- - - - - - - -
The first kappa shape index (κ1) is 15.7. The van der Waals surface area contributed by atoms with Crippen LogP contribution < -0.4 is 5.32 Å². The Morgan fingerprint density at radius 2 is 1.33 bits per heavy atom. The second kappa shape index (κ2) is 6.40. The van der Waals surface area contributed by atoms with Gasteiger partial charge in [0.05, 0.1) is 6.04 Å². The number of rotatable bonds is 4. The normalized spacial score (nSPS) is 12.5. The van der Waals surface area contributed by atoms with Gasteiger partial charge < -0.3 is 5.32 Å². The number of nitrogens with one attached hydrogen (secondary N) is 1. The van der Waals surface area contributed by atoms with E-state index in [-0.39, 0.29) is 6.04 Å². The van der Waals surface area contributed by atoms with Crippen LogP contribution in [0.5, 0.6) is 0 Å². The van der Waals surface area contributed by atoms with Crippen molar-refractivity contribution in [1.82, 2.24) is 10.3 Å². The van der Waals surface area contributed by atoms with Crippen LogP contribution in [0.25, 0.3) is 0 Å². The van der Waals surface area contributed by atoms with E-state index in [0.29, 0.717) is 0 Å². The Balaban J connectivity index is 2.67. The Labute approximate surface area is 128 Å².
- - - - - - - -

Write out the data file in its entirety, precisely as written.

The first kappa shape index (κ1) is 15.7. The van der Waals surface area contributed by atoms with Crippen LogP contribution < -0.4 is 5.32 Å². The Morgan fingerprint density at radius 2 is 1.33 bits per heavy atom. The second kappa shape index (κ2) is 6.40. The van der Waals surface area contributed by atoms with Gasteiger partial charge in [0.05, 0.1) is 6.04 Å². The number of rotatable bonds is 4. The normalized spacial score (nSPS) is 12.5. The van der Waals surface area contributed by atoms with Gasteiger partial charge < -0.3 is 5.32 Å². The number of nitrogens with one attached hydrogen (secondary N) is 1. The van der Waals surface area contributed by atoms with E-state index in [-0.39, 0.29) is 6.04 Å². The van der Waals surface area contributed by atoms with Crippen LogP contribution in [0.5, 0.6) is 0 Å². The van der Waals surface area contributed by atoms with Crippen molar-refractivity contribution in [1.82, 2.24) is 10.3 Å². The van der Waals surface area contributed by atoms with Crippen LogP contribution in [0.25, 0.3) is 0 Å². The van der Waals surface area contributed by atoms with E-state index in [0.29, 0.717) is 0 Å². The Balaban J connectivity index is 2.67. The Labute approximate surface area is 128 Å².